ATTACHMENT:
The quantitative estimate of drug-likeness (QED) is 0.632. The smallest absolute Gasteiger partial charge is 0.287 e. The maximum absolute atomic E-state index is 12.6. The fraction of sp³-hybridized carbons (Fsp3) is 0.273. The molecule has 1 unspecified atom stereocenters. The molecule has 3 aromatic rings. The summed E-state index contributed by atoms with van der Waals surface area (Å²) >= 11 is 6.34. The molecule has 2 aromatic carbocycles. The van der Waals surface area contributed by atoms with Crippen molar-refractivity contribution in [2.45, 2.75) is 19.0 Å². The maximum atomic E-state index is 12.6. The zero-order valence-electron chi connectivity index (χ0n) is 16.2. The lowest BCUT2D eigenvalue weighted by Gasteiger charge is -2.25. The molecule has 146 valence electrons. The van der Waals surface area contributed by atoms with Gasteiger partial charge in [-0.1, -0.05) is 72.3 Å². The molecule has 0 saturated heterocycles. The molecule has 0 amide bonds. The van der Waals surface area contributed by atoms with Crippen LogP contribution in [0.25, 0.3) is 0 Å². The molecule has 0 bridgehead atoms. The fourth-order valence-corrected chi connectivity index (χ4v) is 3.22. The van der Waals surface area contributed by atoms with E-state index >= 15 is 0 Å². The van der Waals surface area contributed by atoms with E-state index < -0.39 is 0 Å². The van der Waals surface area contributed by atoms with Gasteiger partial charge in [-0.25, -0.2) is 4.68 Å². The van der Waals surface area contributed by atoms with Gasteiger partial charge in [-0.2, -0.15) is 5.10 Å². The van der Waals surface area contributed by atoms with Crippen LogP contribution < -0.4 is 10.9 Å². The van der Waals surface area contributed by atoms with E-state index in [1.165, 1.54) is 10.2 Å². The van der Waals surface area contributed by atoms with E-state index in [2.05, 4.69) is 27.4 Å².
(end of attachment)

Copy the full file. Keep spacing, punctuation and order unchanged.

The quantitative estimate of drug-likeness (QED) is 0.632. The smallest absolute Gasteiger partial charge is 0.287 e. The maximum absolute atomic E-state index is 12.6. The fraction of sp³-hybridized carbons (Fsp3) is 0.273. The molecule has 1 unspecified atom stereocenters. The molecule has 3 aromatic rings. The summed E-state index contributed by atoms with van der Waals surface area (Å²) >= 11 is 6.34. The molecule has 2 aromatic carbocycles. The van der Waals surface area contributed by atoms with Crippen molar-refractivity contribution in [2.45, 2.75) is 19.0 Å². The maximum atomic E-state index is 12.6. The zero-order valence-electron chi connectivity index (χ0n) is 16.2. The lowest BCUT2D eigenvalue weighted by Gasteiger charge is -2.25. The molecule has 146 valence electrons. The van der Waals surface area contributed by atoms with Gasteiger partial charge in [-0.1, -0.05) is 72.3 Å². The molecule has 0 saturated heterocycles. The molecule has 0 amide bonds. The van der Waals surface area contributed by atoms with Crippen LogP contribution in [0.25, 0.3) is 0 Å². The molecule has 0 bridgehead atoms. The fourth-order valence-corrected chi connectivity index (χ4v) is 3.22. The van der Waals surface area contributed by atoms with E-state index >= 15 is 0 Å². The van der Waals surface area contributed by atoms with E-state index < -0.39 is 0 Å². The van der Waals surface area contributed by atoms with Gasteiger partial charge in [-0.25, -0.2) is 4.68 Å². The van der Waals surface area contributed by atoms with Gasteiger partial charge in [-0.2, -0.15) is 5.10 Å². The van der Waals surface area contributed by atoms with Crippen LogP contribution < -0.4 is 10.9 Å². The van der Waals surface area contributed by atoms with E-state index in [1.165, 1.54) is 10.2 Å². The van der Waals surface area contributed by atoms with E-state index in [2.05, 4.69) is 27.4 Å².